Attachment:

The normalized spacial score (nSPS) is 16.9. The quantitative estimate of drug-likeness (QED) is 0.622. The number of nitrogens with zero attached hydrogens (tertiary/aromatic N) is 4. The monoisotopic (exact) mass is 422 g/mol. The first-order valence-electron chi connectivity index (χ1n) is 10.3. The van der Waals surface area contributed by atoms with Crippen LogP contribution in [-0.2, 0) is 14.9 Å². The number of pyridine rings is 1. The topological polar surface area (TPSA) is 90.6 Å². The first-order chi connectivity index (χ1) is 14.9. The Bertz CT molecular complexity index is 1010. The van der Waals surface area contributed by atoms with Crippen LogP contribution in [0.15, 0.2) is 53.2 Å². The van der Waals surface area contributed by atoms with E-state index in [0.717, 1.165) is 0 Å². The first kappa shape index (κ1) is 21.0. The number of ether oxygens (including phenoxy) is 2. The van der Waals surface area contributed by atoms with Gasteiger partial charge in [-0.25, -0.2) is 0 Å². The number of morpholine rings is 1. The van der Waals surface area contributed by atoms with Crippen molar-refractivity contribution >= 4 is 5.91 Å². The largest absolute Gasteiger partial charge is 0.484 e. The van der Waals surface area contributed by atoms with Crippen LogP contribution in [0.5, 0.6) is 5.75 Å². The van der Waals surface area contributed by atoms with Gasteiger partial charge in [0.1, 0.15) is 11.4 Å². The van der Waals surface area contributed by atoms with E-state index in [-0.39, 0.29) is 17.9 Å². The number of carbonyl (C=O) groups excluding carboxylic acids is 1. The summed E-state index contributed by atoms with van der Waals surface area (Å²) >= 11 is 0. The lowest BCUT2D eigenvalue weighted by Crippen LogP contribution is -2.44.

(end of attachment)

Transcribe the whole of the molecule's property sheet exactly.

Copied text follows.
The normalized spacial score (nSPS) is 16.9. The quantitative estimate of drug-likeness (QED) is 0.622. The number of nitrogens with zero attached hydrogens (tertiary/aromatic N) is 4. The monoisotopic (exact) mass is 422 g/mol. The first-order valence-electron chi connectivity index (χ1n) is 10.3. The van der Waals surface area contributed by atoms with Crippen LogP contribution in [-0.2, 0) is 14.9 Å². The number of pyridine rings is 1. The topological polar surface area (TPSA) is 90.6 Å². The first-order chi connectivity index (χ1) is 14.9. The Bertz CT molecular complexity index is 1010. The van der Waals surface area contributed by atoms with Crippen LogP contribution in [0.15, 0.2) is 53.2 Å². The van der Waals surface area contributed by atoms with E-state index in [0.717, 1.165) is 0 Å². The first kappa shape index (κ1) is 21.0. The number of ether oxygens (including phenoxy) is 2. The van der Waals surface area contributed by atoms with Gasteiger partial charge in [-0.25, -0.2) is 0 Å². The number of morpholine rings is 1. The van der Waals surface area contributed by atoms with Crippen molar-refractivity contribution >= 4 is 5.91 Å². The largest absolute Gasteiger partial charge is 0.484 e. The van der Waals surface area contributed by atoms with Crippen LogP contribution in [0.5, 0.6) is 5.75 Å². The van der Waals surface area contributed by atoms with Gasteiger partial charge in [0.1, 0.15) is 11.4 Å². The van der Waals surface area contributed by atoms with E-state index in [-0.39, 0.29) is 17.9 Å². The number of carbonyl (C=O) groups excluding carboxylic acids is 1. The summed E-state index contributed by atoms with van der Waals surface area (Å²) >= 11 is 0. The lowest BCUT2D eigenvalue weighted by Crippen LogP contribution is -2.44.